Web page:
The downside is that diners who get into the spirit of Saravá-style dining may close in on their caloric limit long before they reach the entrées. But even if your party has to share it 'round the table (which is just fine by Abramof and his staffers, incidentally), it's worth ordering the feijoada, a profoundly rich, seductively flavorful black-bean stew, chock-full of linguiça, smoked bacon, ham, and pork loin, and served over rice, with garnishes of fried spinach, fresh tomato relish, orange slices, farofa (a coarse blend of toasted manioc flour, butter, and herbs, used as much for its texture as its taste), and a mouthwatering lime-and-pepper sauce that's so sprightly and bright, it's a wonder it stays on the plate.

In fact, if we have any complaints about the food, it's that compared to the feijoada, most of the other entrées we sampled seemed vaguely dull. Brazilian beef tenderloin, for example, was almost unbelievably lush, but despite garnishes of farofa, orange slices, and the tomato relish, it didn't spring to life until we goosed it with salt.

Same for the Shrimp Baiana: While the half-dozen pan-seared shrimp, served over rice, could not have been more pristine, the featherweight sauce barely whispered of coconut milk and seemed entirely mute when it came to promised notes of garlic and malaguetta pepper. Chicken Bossa Nova, too, could have used more oomph. Although the plump grilled breast was shockingly moist, and the coarsely mashed potatoes were suitably light, and the dollop of smoked-bacon sauce was entirely savory, we still found ourselves reaching for salt and pepper to wake up what was, overall, a sort of sleepy dish.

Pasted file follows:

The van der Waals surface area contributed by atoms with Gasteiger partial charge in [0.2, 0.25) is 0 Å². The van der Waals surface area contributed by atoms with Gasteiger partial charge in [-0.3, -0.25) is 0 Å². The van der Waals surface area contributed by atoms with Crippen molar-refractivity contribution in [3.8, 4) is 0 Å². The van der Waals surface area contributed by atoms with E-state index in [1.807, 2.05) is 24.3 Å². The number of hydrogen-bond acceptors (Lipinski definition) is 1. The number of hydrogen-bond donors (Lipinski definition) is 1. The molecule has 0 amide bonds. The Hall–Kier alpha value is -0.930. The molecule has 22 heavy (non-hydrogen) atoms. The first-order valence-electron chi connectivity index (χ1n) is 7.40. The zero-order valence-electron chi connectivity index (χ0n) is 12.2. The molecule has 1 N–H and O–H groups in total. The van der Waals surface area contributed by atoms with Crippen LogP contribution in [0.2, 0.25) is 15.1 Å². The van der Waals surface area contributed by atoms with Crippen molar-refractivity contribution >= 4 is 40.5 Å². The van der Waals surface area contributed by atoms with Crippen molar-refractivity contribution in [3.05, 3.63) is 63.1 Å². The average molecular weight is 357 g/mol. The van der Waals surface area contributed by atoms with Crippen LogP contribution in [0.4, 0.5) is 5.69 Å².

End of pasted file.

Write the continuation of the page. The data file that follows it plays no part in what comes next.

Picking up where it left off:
Such observations aside, though, there can be no doubt that the 200-seat spot, which opened in late November, has quickly become wildly popular with its East Side clientele, drawing the kind of smart, enthusiastic, and food-savvy crowds that previously had only Doug Katz' nearby Fire to fuel their appetites. Fortunately, Saravá seats until midnight on weekends. At 9 p.m. on a recent Saturday, for instance, nearly every one of the restaurant's numerous nooks, crannies, tables, and barstools was occupied by noisy neighbors, and waves of wannabe-seateds were still rolling in.

If nothing else, it goes to prove that familiarity, predictability, and cookie-cutter sameness are not necessarily the recipe for success, even in neighborhood restaurants. After all, we can count on one hand the menus in town that feature feijoada and still have digits left over to stir our caipirinhas. That at least one of those menus used to be found at Abramof's other establishment, the 10-year-old Sergio's on University Circle (which recently tilted its menu toward Mediterranean and Asian fare), just supports our contention that "neighborly" needn't mean boring.

While Abramof and his executive kitchen manager, Willie Jackson (whose prior record includes a short-lived but memorable gig at former soul-food station Alexandria's on Main), can share credit for the out-of-the-ordinary eats, kudos for the sophisticated surroundings go to architect Joe Hanna. A specialist in designing urban entertainment venues (including downtown's Pickwick & Frolic), Hanna has somehow managed to turn this formal, historic space -- part of the Van Sweringen brothers' circa-1927 vision of Georgian-style loveliness -- into a swingin' Rio hot spot, complete with low ceilings, a meandering floor plan, and a wraparound bar with enough mid-century panache to make even the Thin Man feel at home.

While we didn't actually spot Nick and Nora, our table near the windows yielded a prime view of the bar and its bustling real estate. As we scoped out the action, we shared bites of indulgently rich coconut-butter cake and spoonfuls of custardy flan, then washed it all down with sips of honeylike Café Brasil Santos for two, poured from a little French press. My companion raised his demitasse in a salute.

"To Mr. Abramof's neighborhood," he said. "Long may it prosper!"

We'll drink to that.